This week we began a series in 1 Corinthians 1-4, about a divided church. We saw yesterday how they were divided around leaders – specifically, their style of preaching. And we thought about how we do this in our own “entertain-me” culture. (Make sure you read that one first or today won’t make much sense.)
Today,we step back and look at how this is one particular instance of a much broader issue – one that runs throughout this letter to the Corinthians. It’s the issue of when we bring the world’s values into the church.
Corinth was a relatively new city. It had been rebuilt a century earlier, and settled by many retired soldiers and freed slaves. It meant that there wasn’t a lot of ‘old money’ in Corinth. And the recently wealthy – the self-made rich – tend to be more anxious about status. They’re keen to prove how cultured they were. And one way to show off your sophistication as an upper-class Corinthian was to host the most eloquent speakers in your home.
So the sort of Corinthian Christians who appeared in the style section of their local news-papyri would have been falling all over themselves to host the likes of Apollos, leaving Paul to the Missy Higgins fans. They were bringing the world’s value system into the church, along with the squabbles that went along with it. Have a listen to how one ancient writer describes Corinth back in those days(one who’s clearly not a Mariah Carey fan:‘That was the time, too, when one could hear crowds of wretched Sophists [eloquent speakers] around Poseidon’s temple shouting and reviling one another, their disciples, as they were called, fighting with one another, many writers reading aloud their stupid works, many poets reciting while others applauded them…’ (Dio Chrysostom, 8.9)
Public speaking purely for self-promotion and entertainment, fighting over prestige, and over style – this was what was going on in the city of Corinth. And it was going on in the church, too. (Don’t forget, there were no church buildings, so they could only meet in the private homes of the wealthier Christians.) They had adopted the world’s values in terms of what matters. They were obsessively seeking status like the city around them.
And this issue of status is what seems to drive all of the other issues Paul deals with in the letter. Whether it be treating the poor as second class citizens at their fellowship meals, leaving them outside with the leftovers as was the custom (ch11); or whether it be seeking status through spiritual gifts (ch12-14); or a whole host of other issues. They had brought the world’s status-seeking values into the church, with disastrous results.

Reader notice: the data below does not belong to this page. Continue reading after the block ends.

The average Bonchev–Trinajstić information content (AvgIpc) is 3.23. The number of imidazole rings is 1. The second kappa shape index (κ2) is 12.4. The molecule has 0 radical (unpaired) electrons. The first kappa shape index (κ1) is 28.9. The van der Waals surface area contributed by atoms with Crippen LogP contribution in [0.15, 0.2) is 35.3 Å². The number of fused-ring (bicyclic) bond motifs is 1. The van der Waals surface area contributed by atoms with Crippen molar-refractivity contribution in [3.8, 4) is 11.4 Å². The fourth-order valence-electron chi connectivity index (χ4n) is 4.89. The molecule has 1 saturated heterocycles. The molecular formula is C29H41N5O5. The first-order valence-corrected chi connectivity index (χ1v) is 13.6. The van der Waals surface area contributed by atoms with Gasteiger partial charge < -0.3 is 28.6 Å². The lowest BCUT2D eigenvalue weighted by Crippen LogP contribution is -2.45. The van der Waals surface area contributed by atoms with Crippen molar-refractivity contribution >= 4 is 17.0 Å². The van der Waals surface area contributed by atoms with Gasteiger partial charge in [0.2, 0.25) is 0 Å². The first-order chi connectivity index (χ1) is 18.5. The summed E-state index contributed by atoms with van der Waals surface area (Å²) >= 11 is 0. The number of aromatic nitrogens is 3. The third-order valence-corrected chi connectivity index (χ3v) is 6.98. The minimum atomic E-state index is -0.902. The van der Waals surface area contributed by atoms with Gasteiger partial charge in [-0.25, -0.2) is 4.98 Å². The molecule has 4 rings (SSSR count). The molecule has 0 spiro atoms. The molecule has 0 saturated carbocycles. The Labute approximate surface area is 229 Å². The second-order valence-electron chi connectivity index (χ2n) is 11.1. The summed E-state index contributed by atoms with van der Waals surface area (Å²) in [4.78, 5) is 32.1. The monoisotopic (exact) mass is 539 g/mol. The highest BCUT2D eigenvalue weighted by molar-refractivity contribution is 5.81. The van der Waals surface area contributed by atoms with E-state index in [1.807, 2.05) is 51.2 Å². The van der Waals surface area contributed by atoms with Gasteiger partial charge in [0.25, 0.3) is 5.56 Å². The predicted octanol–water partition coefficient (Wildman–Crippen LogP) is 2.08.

We can bring our status in the world with us into the church, and then treat others accordingly. We value the opinions of some, and devalue the opinions of others, based on their secular occupation. We accept some people, and ignore others, because of their style, rather than their substance. When we’re not careful, the values & standards of the world become our default settings in the church as well.
But the gospel calls us to check our status at the door. To check our money. Our degrees. Our ability to play the world’s power games and win. Our skills at persuading others to do things our way. The church should be a haven of servanthood and mutual submission. It’s not just another place to act out the same old social scripts.
Beware of acting out the world’s values in the church. Because it can divide us.
To think about
In what ways do I try to bring my worldly status into the church community?
What impact does this have on those who are or perceive themselves as poorer, less gifted, more shy, ethnically different, etc.?
What natural abilities do I have that I should sometimes choose not to exercise in the church – so that I don’t simply bring my status in the world with me into church? (In this regard, contemplate the example of Christ in Phil 2:1-11.)